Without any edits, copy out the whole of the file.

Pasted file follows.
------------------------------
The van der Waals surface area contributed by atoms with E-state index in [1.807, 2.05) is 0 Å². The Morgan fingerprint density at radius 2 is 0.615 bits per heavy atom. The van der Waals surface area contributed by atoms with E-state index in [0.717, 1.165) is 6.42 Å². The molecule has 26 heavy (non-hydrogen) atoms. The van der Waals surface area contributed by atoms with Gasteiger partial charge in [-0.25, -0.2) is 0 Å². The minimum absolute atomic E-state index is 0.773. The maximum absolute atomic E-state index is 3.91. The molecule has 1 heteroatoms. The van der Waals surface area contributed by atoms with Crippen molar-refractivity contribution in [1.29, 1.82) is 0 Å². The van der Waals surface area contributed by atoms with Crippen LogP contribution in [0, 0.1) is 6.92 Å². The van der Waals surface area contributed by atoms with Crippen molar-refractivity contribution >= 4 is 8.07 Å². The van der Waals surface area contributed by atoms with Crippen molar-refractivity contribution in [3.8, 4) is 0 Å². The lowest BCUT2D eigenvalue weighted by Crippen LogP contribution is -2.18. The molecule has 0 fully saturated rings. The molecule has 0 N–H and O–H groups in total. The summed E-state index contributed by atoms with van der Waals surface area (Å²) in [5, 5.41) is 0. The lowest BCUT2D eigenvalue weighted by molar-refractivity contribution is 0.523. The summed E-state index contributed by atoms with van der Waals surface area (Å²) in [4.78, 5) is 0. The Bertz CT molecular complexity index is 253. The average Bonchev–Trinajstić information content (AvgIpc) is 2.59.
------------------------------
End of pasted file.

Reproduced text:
The van der Waals surface area contributed by atoms with E-state index in [1.807, 2.05) is 0 Å². The Morgan fingerprint density at radius 2 is 0.615 bits per heavy atom. The van der Waals surface area contributed by atoms with E-state index in [0.717, 1.165) is 6.42 Å². The molecule has 26 heavy (non-hydrogen) atoms. The van der Waals surface area contributed by atoms with Gasteiger partial charge in [-0.25, -0.2) is 0 Å². The minimum absolute atomic E-state index is 0.773. The maximum absolute atomic E-state index is 3.91. The molecule has 1 heteroatoms. The van der Waals surface area contributed by atoms with Crippen molar-refractivity contribution in [1.29, 1.82) is 0 Å². The van der Waals surface area contributed by atoms with Crippen LogP contribution in [0, 0.1) is 6.92 Å². The van der Waals surface area contributed by atoms with Crippen molar-refractivity contribution >= 4 is 8.07 Å². The van der Waals surface area contributed by atoms with Crippen molar-refractivity contribution in [3.8, 4) is 0 Å². The lowest BCUT2D eigenvalue weighted by Crippen LogP contribution is -2.18. The molecule has 0 fully saturated rings. The molecule has 0 N–H and O–H groups in total. The summed E-state index contributed by atoms with van der Waals surface area (Å²) in [5, 5.41) is 0. The lowest BCUT2D eigenvalue weighted by molar-refractivity contribution is 0.523. The summed E-state index contributed by atoms with van der Waals surface area (Å²) in [4.78, 5) is 0. The Bertz CT molecular complexity index is 253. The average Bonchev–Trinajstić information content (AvgIpc) is 2.59.